Mock Natsu Storylines, Day 8

Hey everyone, we’ve made it to nakabi, the middle Sunday of our “unique” basho! Time to take a look at how the tournament is shaping up, and what’s at stake between now and senshuraku.

The yusho race

After 8 days, your surprise leader is M8 Ishiura (8-0)! In the past, I’ve tended to dismiss the chances of rikishi from the bottom half of the banzuke, but with 2 of the last 6 tournaments having been won from M8 and M17 ranks, an Ishiura yusho wouldn’t even be the strangest one of 2020.

One win behind the leader is 7-1 Mitakeumi, who is looking very comfortable back at his customary Sekiwake rank. And with no fewer than 8 pursuers whose records stand at 6-2, including such heavyweights as the two Yokozuna and Ozeki Asanoyama, we could be in for a wide-open race.

The Ozeki ranks

Shin-Ozeki Asanoyama is displaying few signs of a hangover at his new rank; perhaps he has the state of emergency—and the resulting decrease in promotion celebrations—to thank. On the other hand, Ozeki Takakeisho has a mirror 2-6 record, which is a serious concern given his injury history and kadoban status. Will we be down to a single Ozeki again?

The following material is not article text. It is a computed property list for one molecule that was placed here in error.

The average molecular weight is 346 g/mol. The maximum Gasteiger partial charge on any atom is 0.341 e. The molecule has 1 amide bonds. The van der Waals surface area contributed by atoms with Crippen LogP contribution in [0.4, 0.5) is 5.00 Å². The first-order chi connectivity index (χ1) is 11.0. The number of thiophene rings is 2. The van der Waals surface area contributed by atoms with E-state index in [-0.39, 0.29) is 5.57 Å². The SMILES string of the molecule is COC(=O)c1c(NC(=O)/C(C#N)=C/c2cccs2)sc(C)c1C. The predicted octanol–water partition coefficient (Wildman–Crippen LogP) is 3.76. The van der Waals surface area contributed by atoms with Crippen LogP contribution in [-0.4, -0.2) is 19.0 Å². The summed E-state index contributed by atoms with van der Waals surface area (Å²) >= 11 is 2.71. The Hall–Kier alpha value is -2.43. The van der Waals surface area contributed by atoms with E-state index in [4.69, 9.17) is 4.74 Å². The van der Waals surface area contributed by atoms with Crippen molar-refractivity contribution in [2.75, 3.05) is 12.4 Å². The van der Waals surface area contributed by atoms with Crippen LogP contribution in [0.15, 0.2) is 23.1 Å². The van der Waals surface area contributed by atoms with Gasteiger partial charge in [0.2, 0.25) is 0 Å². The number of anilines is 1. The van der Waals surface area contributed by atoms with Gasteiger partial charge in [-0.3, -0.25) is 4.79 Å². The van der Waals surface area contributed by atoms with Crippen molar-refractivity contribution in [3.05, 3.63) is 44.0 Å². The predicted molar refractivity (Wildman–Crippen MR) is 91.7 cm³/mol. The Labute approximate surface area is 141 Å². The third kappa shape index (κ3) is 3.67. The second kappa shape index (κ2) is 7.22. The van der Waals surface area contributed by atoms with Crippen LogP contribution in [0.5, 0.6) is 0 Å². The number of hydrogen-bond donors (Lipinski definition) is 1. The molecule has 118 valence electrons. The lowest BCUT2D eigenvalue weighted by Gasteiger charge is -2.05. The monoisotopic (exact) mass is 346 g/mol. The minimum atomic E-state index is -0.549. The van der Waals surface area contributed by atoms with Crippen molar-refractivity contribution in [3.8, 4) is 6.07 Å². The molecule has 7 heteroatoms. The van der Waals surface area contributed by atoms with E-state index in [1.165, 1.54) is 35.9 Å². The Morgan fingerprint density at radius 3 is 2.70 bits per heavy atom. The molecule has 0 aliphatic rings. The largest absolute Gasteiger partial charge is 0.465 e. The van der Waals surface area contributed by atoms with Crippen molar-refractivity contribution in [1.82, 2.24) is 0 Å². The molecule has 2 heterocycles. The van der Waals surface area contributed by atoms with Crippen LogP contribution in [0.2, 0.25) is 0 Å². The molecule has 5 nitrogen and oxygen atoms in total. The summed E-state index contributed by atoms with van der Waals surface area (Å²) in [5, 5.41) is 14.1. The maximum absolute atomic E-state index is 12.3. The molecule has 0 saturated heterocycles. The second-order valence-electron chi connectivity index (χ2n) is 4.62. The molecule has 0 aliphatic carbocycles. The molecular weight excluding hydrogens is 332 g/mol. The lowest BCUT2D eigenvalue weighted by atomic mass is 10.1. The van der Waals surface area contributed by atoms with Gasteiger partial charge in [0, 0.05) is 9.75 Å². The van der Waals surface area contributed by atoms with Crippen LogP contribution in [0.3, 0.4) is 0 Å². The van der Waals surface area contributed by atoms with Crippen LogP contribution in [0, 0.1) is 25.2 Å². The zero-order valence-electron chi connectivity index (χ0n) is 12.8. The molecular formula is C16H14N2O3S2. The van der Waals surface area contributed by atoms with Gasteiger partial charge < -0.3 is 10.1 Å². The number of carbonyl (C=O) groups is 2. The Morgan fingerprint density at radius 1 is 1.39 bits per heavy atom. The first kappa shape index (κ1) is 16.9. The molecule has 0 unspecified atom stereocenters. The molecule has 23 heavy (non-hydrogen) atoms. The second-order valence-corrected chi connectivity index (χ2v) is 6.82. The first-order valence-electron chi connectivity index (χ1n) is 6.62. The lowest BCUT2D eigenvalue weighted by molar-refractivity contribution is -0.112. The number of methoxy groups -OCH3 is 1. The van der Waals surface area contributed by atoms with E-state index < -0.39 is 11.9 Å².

Lower san’yaku

At 7-1, Mitakeumi is one win away from securing another tournament at Sekiwake; with his 10-5 record at M3 in Osaka, could we be looking at the start of another Ozeki run? Fellow Sekiwake Shodai, as well as Komusubi Daieisho, have also made it through week one with winning records (5-3), placing them in good position to remain in the named ranks. The other Komusubi, Okinoumi, looks set for an immediate return to the rank and file after a dismal first week left his record at 1-7.

Endo, who is no stranger to the M1 rank, and Yutakayama, for whom this represents a career high, have both gotten crushed by the upper ranks, and sport identical 2-6 records that leave them with little hope of promotion. That leaves M2 Takanosho (5-3) as the best-placed among the joi-jin for a san’yaku push.

Demotion danger

Sadly, M17 Terunofuji is heading back to the second division after pulling out of the tournament without a single win (though it’s hard to reconcile the recently surfaced video of his lower-body workout with the reported ACL injury).

Another former Ozeki, Tochinoshin, is also struggling, with a 1-7 record at M11. His rank does offer more of a cushion, but he still likely needs 4 wins to avoid a trip to Juryo for the first time since 2014. The likes of M15 Chiyomaru, M16 Kotoeko, and M17 Kotoyuki will also need to improve on their 3-5 showings during the first week if they want to remain in Makuuchi.

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